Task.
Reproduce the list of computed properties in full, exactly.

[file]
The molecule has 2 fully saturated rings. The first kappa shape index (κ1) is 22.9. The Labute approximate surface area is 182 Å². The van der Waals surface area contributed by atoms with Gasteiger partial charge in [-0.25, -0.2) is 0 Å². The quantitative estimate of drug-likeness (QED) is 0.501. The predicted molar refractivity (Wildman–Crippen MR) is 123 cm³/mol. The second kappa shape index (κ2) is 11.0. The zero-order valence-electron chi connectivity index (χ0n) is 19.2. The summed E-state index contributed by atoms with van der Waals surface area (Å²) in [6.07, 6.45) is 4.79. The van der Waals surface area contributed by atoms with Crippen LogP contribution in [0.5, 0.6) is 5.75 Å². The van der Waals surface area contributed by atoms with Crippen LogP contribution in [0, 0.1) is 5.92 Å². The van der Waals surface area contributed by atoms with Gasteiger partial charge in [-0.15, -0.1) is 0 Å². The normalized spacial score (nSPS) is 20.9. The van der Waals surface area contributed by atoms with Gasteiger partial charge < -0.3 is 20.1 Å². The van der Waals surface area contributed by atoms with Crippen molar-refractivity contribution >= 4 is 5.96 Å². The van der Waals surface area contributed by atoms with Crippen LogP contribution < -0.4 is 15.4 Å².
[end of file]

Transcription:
The molecule has 2 fully saturated rings. The first kappa shape index (κ1) is 22.9. The Labute approximate surface area is 182 Å². The van der Waals surface area contributed by atoms with Gasteiger partial charge in [-0.25, -0.2) is 0 Å². The quantitative estimate of drug-likeness (QED) is 0.501. The predicted molar refractivity (Wildman–Crippen MR) is 123 cm³/mol. The second kappa shape index (κ2) is 11.0. The zero-order valence-electron chi connectivity index (χ0n) is 19.2. The summed E-state index contributed by atoms with van der Waals surface area (Å²) in [6.07, 6.45) is 4.79. The van der Waals surface area contributed by atoms with Crippen LogP contribution in [0.5, 0.6) is 5.75 Å². The van der Waals surface area contributed by atoms with Crippen LogP contribution in [0, 0.1) is 5.92 Å². The van der Waals surface area contributed by atoms with Gasteiger partial charge in [-0.15, -0.1) is 0 Å². The normalized spacial score (nSPS) is 20.9. The van der Waals surface area contributed by atoms with Gasteiger partial charge < -0.3 is 20.1 Å². The van der Waals surface area contributed by atoms with Crippen molar-refractivity contribution >= 4 is 5.96 Å². The van der Waals surface area contributed by atoms with Crippen LogP contribution < -0.4 is 15.4 Å².